Who Should Do What? Scope of Practice; Treatment Tech Shift Clinical Best Practices

By Monica E. Oss, Chief Executive Officer

There has been a long debate about the scope of health care practices. What type of licensed clinical professionals can perform particular functions? Should psychologists and/or pharmacists prescribe psychotropic medications? What supervision do nurse practitioners and physician assistants need? (Should ‘physician assistants’ be renamed ‘physician associates’?)

Psychologists can prescribe in five states: Louisiana, New Mexico, Illinois, Iowa, and Idaho (see Can Psychologists Prescribe Medications?). The scope of pharmacists’ practices is state-dependent and varies widely from state-to-state (see Mapping U.S. Statewide Protocols For Pharmacist Prescriptive Authority). Pharmacists may or may not give injections and immunizations and prescribe everything from naloxone, tobacco cession aids, travel medications, and more. Physician Assistants are licensed to practice in all 50 states, the District of Columbia, all US territories, and the uniformed services. Physician Assistants are authorized to prescribe medications in all jurisdictions where they are licensed, except Puerto Rico (see PA Prescribing and Assessing Scope of Practice in Health Care Delivery: Critical Questions in Assuring Public Access and Safety).

Executives of health and human service organizations need to plan to leverage the ‘value’ of their clinical team members by developing systems where they can work at the ‘top of their practice’—with most of their time going to the services that require their specific level of training. But that is easy to say and much harder to accomplish in practice. This type of service specialization is an essential part of the specialization needed to achieve maximum operational efficiency—and the highest value.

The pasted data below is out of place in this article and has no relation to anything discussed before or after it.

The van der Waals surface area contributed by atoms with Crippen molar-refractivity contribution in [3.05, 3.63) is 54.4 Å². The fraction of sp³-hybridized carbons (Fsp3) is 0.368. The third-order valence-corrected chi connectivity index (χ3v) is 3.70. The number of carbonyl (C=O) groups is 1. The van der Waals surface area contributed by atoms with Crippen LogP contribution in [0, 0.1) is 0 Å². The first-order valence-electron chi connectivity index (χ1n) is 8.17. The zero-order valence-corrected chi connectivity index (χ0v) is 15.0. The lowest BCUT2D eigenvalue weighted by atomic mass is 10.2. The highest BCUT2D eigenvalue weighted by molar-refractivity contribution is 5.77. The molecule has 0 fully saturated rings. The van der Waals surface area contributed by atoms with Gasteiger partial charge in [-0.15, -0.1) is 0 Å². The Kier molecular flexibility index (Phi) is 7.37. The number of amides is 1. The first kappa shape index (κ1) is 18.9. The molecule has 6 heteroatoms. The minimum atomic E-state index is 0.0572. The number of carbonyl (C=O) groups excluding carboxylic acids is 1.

But there are two factors that complicate plans for specialization to increase value. The first is that in systems that are increasingly rewarded for a ‘whole person’ approach to care—which runs contrary to specialization. The second is that health care treatment technologies are reaching a level of sophistication that they can be a replacement for some of the work of licensed clinical professionals. The key for executive teams is using technology to address both of these issues. The first is ‘virtual integration’—creating a singular consumer data set that is available to all health care professionals. The second is to use data—both small data and big data—to develop algorithms that curate the recommendation of treatment services for specific consumers—both treatment technology and the most appropriate clinical professional. These are essentials to sustainability—building organizational efficiencies that result in competitive advantage.

For more on our coverage of efficiency and effectiveness in staffing models—and in emerging treatment technology, check out these resources in the OPEN MINDS Industry Library.

Scope of Practice Issues

Digital Treatment Trends & Strategy

Digital Treatment Developments

For more on managing and practicing at the top of your team’s skillsets, join me for The 2022 OPEN MIND Management Best Practices Institute in Newport Beach, California from August 30 to September 1, 2022.

Making Tech Work

By Monica E. Oss, Chief Executive Officer

Tech investment in health care is big. Eighty percent of health care provider organization executive teams are looking to make additional investments in technology in the next five years (see Future Of Healthcare Report: Exploring Healthcare Stakeholders’ Expectations For The Next Chapter). As a result, the health care tech market is expected to grow from $326.1 billion in 2021 to $821.1 billion by 2026 (see Healthcare IT Market by Products & Services, Components, End-User, and Region).